It’ll be interesting to see if Mike decides to elaborate on his gripe or if Nintendo offers any sort of response. A fun, though improbable outcome would be if the company worked out a new deal with Tyson to re-release the original Mike Tyson’s Punch-Out!! on Switch. At the very least, a stretchy-armed Tyson appearing in an Arms sequel would probably be welcomed with open… arms.

More: 8-Bit Wonders: The 10 Best NES Games of All Time

Source: Mike Tyson



2019-04-04 05:04:53

Marcus Stewart

Nintendo & Twitch Team Up To Bring Switch Online To Prime Members

Twitch Prime and Nintendo are partnering up to offer Twitch Prime members up to a full year of Nintendo Switch Online’s services, including access to the platform’s collection of classic NES games with added online play. Twitch Prime has been aggressively expanding its offerings over the past year, adding a focus on its lineup of free game offerings alongside skins and other add-ons for popular multiplayer titles.

Twitch Prime offered members over 70 free PC games during 2018, as well as in-game loot in 20 popular games including Overwatch. Twitch Prime is a popular service that offers more than just video game access, thanks to a partnership with Amazon that also offers free-day delivery of items and access to Prime Video, Amazon’s streaming platform that features many exclusive and popular television series. Twitch Prime plays a major role in supporting the streaming industry as well, as the subscription offers users one free sub they can use each month to support their favorite content creator.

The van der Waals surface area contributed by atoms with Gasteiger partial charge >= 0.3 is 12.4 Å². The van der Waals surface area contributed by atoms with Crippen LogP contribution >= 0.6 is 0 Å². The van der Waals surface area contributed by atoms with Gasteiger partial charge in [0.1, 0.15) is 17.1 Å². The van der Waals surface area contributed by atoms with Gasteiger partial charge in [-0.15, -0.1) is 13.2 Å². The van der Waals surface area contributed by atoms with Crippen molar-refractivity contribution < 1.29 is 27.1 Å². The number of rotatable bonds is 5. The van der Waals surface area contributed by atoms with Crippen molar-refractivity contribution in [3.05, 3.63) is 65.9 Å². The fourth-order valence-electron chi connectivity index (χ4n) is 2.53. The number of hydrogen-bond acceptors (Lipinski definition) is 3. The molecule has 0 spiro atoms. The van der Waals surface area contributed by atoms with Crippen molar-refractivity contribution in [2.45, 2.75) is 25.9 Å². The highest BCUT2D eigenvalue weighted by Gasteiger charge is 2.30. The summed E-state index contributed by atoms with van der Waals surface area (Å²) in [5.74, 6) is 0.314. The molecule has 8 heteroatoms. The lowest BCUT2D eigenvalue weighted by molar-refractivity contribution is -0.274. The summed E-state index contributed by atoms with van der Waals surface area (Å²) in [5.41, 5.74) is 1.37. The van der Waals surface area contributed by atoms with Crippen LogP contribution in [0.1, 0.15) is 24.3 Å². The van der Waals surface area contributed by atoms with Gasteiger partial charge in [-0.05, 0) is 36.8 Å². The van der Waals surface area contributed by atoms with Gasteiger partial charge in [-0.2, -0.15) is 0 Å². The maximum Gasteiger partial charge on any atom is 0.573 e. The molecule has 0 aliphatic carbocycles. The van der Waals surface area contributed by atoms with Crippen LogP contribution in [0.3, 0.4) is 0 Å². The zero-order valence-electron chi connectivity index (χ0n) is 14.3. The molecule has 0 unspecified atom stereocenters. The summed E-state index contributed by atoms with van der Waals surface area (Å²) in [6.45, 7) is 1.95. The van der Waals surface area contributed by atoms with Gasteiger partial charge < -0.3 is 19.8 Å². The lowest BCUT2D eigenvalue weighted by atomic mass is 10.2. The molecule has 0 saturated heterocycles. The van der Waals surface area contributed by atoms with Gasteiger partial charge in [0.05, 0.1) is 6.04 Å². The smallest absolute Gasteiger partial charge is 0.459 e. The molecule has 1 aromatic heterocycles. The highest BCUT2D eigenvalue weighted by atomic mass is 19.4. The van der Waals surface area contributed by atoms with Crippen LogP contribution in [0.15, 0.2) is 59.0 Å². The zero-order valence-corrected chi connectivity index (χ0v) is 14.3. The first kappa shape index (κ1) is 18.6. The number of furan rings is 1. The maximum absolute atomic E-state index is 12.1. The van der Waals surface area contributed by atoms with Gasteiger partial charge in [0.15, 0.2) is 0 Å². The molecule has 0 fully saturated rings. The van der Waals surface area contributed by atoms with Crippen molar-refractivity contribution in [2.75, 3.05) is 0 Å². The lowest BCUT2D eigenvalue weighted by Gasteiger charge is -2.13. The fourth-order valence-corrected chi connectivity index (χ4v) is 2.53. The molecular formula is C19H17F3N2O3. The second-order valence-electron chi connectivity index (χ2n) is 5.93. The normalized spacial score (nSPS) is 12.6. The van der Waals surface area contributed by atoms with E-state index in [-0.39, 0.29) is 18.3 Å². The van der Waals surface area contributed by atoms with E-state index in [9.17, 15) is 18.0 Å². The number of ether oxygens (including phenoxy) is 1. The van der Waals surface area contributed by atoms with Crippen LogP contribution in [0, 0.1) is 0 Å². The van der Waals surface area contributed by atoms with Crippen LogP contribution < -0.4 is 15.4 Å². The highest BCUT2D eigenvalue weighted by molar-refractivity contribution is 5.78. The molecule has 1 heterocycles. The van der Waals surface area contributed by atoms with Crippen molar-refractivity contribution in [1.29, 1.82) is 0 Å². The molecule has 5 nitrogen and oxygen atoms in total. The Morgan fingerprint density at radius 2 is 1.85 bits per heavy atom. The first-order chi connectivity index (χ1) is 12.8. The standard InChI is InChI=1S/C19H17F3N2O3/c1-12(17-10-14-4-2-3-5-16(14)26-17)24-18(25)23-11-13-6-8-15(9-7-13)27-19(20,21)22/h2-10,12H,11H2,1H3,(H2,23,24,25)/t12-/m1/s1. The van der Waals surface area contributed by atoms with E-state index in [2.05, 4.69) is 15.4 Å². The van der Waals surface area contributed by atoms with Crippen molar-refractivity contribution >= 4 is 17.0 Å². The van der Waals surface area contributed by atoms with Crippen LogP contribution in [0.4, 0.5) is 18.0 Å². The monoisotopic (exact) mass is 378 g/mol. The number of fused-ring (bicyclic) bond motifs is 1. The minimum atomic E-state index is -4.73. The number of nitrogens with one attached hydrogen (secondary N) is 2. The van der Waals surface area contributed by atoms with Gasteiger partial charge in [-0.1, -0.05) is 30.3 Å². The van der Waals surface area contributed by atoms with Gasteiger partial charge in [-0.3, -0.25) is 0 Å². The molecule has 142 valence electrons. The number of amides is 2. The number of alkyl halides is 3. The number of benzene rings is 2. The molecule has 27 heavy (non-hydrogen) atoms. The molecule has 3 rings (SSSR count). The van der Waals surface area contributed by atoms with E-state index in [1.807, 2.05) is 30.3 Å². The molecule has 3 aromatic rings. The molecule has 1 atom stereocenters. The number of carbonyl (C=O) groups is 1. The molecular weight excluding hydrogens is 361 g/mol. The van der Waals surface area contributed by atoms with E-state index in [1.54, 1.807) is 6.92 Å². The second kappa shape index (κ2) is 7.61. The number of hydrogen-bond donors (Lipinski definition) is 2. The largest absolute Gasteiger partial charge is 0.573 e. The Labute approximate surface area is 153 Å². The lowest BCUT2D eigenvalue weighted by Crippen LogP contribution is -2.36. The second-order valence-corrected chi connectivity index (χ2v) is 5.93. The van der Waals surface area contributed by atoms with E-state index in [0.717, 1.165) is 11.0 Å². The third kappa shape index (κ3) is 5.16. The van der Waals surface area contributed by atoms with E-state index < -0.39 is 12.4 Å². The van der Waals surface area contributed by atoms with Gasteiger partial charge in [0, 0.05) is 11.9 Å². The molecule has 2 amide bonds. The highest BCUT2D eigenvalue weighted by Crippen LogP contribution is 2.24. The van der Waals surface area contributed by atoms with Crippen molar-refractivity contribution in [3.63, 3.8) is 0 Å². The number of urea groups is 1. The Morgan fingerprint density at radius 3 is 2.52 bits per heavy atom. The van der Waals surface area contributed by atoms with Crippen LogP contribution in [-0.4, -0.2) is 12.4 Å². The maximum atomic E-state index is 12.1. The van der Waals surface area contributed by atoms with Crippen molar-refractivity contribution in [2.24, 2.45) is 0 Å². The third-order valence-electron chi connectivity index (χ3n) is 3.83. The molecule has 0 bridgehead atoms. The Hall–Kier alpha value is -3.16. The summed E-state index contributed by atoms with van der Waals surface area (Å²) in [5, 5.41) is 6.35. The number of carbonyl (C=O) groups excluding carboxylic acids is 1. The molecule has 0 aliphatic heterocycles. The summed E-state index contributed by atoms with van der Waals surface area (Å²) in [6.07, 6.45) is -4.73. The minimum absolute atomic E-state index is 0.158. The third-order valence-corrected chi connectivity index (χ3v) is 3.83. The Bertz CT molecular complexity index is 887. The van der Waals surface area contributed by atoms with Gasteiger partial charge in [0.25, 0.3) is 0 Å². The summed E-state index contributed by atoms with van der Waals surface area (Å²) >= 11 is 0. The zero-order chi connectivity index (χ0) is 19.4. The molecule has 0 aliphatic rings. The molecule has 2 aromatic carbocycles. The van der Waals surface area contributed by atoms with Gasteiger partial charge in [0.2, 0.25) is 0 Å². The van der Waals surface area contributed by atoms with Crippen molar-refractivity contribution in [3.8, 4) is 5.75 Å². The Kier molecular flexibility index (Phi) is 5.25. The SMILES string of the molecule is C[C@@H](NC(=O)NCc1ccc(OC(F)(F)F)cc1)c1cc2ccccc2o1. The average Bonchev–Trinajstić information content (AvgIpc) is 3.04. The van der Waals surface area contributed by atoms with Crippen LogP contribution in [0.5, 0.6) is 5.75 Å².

Related: Xbox & Nintendo Are Working On “Big Things” Together – But What?

Starting yesterday, Twitch Prime members can now claim three months of Nintendo Switch Online by visiting this link. After 60 days, members can go back to the link and claim another nine months of Nintendo Switch Online, which amounts to the full year being advertised by the partnership. Twitch Prime members have until September 24, 2019 to claim their three months, and January 22, 2020 to claim the additional nine that will extend the service. The only catch is that interested parties will need to link a credit card or PayPal information to their Nintendo account to access the service through the partnership. Screen Rant confirmed this through Nintendo PR, who released this statement: